swans - filth album cover on fuzzcrush.xyz

Neutral, 1983




skywave took the sun album art

Cherry Coated Records


Took the Sun (1998)


Every once in a while, they stumble upon a perfect combination of cooing background vocals, rumbling ‘50s school dance bass lines and frenetic punk riffs.

isn't anything album cover

Creation Records, CRELP 040

My Bloody Valentine

Isn’t Anything (1988)


MBV abandons its twinkle-eyed twee-pop influences for a more nonchalant, druggy coolness nicked from the Jesus and Mary Chain and Love and Rockets.

danse macabre album cover

Saddle Creek, 2003

The Faint

Danse Macabre


Blithely dismissed as amateurish dance-punk by some, The Faint nonetheless carved out a distinctive niche for themselves with a brand of paranoid, dystopian synth pop from their home base of sleepy Omaha, NE.

the kills - keep on your mean side album cover

Rough Trade, 2003

The Kills

Keep on Your Mean Side


Outlaw rock 'n roll split evenly between lo-fi guitar crunch and lonesome bandit blues

bloweyelashwish album cover 1993 Projekt scott cortez

Projekt, 1993




Deep in the American southwest and far from the Seattle alt-rock gold rush, Scott Cortez creates a uniquely wordless, gothic reinterpretation of My Bloody Valentine’s otherworldly sound, coupled with an irritating penchant for Cocteau Twins’ nonsensical song titles

dirty beaches - badlands cover - fuzzcrush review

Zoo, 2011

Dirty Beaches



Badlands exhumes the exquisite corpse of an America that never truly existed. Think Route 66, neon-lit roadside diners and American Bandstand. The sound is immediate, and the atmosphere unmistakeable.

Permission to Land album cover

Atlantic Records, 2003

The Darkness

Permission to Land


There's an unpretentiously honest feel-good factor here that separates them from contemporaries like Jet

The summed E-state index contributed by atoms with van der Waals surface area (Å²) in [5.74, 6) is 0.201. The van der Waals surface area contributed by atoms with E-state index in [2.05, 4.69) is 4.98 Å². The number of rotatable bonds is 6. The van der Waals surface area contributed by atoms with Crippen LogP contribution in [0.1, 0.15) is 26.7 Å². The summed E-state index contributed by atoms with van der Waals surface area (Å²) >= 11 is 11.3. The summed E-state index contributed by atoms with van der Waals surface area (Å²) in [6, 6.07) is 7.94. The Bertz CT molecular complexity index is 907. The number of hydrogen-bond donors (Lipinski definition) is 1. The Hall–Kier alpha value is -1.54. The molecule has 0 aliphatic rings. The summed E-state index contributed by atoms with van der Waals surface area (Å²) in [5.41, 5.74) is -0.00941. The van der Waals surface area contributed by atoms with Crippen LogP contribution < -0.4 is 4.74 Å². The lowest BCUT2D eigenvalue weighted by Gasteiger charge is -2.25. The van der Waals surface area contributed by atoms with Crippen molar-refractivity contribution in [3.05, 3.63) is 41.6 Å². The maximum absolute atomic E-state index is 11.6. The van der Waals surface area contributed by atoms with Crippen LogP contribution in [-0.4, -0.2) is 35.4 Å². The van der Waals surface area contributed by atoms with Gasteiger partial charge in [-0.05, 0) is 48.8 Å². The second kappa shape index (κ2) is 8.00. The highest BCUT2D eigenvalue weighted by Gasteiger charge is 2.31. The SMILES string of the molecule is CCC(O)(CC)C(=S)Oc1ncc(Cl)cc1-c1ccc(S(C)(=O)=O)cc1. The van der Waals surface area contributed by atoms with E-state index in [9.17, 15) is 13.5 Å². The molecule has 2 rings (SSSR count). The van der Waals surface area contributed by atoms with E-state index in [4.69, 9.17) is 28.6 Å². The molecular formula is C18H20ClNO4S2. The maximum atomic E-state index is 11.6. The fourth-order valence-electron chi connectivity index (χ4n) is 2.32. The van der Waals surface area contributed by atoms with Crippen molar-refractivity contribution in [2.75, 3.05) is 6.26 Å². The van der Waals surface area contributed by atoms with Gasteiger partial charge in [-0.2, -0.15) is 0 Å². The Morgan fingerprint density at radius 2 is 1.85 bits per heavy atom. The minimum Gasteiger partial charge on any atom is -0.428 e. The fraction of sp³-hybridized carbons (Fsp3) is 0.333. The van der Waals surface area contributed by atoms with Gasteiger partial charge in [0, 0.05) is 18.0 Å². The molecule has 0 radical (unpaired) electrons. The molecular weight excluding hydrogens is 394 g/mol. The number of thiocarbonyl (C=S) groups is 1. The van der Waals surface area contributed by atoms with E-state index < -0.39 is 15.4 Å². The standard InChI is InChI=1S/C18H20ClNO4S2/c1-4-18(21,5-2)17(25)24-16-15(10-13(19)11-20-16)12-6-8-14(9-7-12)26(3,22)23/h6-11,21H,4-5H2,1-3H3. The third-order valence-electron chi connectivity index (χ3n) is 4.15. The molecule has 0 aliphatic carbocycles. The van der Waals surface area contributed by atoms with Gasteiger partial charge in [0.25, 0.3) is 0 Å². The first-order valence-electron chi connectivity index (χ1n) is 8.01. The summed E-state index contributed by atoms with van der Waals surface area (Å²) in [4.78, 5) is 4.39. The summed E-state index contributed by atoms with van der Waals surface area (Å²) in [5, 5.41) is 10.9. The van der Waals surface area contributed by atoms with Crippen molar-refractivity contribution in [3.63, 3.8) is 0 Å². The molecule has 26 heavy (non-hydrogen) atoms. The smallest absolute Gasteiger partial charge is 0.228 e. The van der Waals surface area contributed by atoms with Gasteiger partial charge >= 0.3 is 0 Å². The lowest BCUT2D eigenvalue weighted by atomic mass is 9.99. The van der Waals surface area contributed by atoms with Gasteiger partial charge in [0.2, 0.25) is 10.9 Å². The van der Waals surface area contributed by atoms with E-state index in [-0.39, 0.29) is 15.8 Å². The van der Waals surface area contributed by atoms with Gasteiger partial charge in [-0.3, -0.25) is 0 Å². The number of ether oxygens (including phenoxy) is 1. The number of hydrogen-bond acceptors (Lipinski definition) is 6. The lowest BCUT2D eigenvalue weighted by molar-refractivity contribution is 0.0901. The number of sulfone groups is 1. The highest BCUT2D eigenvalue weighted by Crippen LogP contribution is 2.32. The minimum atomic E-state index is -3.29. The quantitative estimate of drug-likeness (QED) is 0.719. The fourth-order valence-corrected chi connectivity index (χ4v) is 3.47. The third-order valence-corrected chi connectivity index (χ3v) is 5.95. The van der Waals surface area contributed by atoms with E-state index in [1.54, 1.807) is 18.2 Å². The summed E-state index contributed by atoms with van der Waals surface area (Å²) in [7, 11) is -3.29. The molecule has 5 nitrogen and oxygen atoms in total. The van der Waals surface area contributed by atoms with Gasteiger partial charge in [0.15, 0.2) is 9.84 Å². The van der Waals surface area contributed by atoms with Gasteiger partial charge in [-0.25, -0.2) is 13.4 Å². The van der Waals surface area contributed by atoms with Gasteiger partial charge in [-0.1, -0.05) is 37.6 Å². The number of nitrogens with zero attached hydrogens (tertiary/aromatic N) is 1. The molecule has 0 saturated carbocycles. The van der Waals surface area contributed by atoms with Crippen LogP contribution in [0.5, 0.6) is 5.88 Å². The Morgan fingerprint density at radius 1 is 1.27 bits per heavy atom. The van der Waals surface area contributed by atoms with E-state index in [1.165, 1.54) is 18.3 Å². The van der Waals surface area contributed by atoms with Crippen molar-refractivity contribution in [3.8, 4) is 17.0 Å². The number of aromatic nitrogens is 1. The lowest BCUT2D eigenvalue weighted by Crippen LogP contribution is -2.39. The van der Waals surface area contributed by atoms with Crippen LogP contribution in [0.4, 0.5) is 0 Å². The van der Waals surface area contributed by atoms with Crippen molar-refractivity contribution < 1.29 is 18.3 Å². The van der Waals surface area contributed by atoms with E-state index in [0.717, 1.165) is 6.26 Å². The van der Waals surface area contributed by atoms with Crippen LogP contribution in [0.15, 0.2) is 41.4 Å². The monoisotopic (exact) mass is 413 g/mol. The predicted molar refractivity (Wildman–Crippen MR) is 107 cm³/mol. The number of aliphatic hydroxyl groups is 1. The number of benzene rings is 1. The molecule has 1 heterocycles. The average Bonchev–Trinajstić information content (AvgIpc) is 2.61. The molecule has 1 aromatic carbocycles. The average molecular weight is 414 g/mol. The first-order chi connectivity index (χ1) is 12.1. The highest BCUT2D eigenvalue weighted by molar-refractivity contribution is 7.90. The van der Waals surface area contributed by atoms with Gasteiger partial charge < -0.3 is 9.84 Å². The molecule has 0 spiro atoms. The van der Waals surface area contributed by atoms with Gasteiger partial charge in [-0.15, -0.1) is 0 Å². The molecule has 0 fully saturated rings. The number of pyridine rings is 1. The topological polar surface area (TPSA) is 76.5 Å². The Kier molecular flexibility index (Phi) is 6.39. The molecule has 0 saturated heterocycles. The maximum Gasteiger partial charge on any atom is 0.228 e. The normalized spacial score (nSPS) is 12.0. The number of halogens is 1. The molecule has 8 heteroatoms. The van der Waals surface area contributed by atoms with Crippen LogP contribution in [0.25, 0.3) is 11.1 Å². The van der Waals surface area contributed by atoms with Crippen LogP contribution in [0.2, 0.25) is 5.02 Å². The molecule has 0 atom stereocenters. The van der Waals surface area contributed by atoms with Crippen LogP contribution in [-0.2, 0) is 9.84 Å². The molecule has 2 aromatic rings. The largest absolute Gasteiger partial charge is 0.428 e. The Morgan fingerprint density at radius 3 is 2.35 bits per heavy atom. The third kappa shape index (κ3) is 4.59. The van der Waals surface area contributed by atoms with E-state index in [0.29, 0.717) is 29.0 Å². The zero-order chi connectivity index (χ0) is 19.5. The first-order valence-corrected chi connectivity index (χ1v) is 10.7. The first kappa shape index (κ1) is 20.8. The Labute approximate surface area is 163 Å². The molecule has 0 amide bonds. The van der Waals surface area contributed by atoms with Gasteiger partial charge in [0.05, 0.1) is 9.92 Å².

placebo album cover

Elevator, 1996




If you are over 25 and still enjoy this record, you should be aware that your fondness for it most likely stems from how it speaks to the bitter post-adolescent angst you’ve never managed to fully let go of

whip it on EP cover

Columbia, 2002

The Raveonettes

Whip it On


Input: Peppy ‘60s surf twang fed through a prism of atonal guitars. Output: Apocalyptic noise pop thoroughly irradiated with feedback and distortion.

April 13, 2020


Despite the deluge of early 2000s magazine covers declaring “Rock is Back!” or variants of that sentiment, it has to be said that the garage/lo-fi/indie revival was lacking the kind of rock ‘n roll danger that was synonymous with Iggy Pop’s on-stage self-flagellation or riots at Jesus and Mary Chain shows. While the Raveonettes’ refined Danish sensibilities perhaps wouldn’t allow for such vulgar displays of power, their sound made no such promises.

Guitarist Sune Rose Wagner’s first band Psyched Up Janis started out playing acoustic versions of American rockabilly standards like Buddy Holly and Hank Williams Sr.. But after discovering the seedy psychobilly of the Cramps and the ear-shattering noise pop of the Mary Chain, he switched the sound around entirely with new bandmate and bassist Sharin Foo. No longer were they an oldies cover band you might find at a roadside bar in Twin Peaks. On their debut EP Whip It On, they pursued a dark surf-rock sound marinating in B-movie camp and post-punk tension.

It’s rare to have a record that’s so meticulously designed to evoke a certain mood. Every move seems intentional, from the ‘50s B-movie style black-and-white video for opening track “Attack of the Ghost Riders” to the shrieking amplifier feedback that closes out the final track “Beat City”. The whole thing is recorded in B-minor, giving the guitars a heavy, brassy quality that further darkens the record’s monochromatic gloom.

The tracks do blend into each other, but their raw power is unchallenged by anything else released during this time. The fast-paced riffs have a cold metallic sheen so intense you don’t even mind that “Cops on Our Tail” and “Do You Believe Her” are basically the same song. This ain’t your daddy’s rockabilly revival. Except it sort of is. While The Strokes and others could be said to have copied from their influences wholesale, the Raves exhibited some nuance by ripping off groups influenced by their influences. So while you’ll hear some Beach Boys, it’s really still mostly the Jesus and Mary Chain and a bit of The Gun Club.

The EP unfortunately tops out at a measly 21 minutes, but it wouldn’t be the last of this sort of sound. Single releases for Beat City and Attack of the Ghost Riders in 2002 included B-sides like “Demon’s Fire”, “Go Girl Go”, “Rebel Invasion” and “Wanna Dance”, all of which continued the string of short, furious Cramps-meet-Suicide punk numbers. While these singles were limited edition releases that quickly went out of print, they would later be reissued on 2011’s B-Sides and Rarities.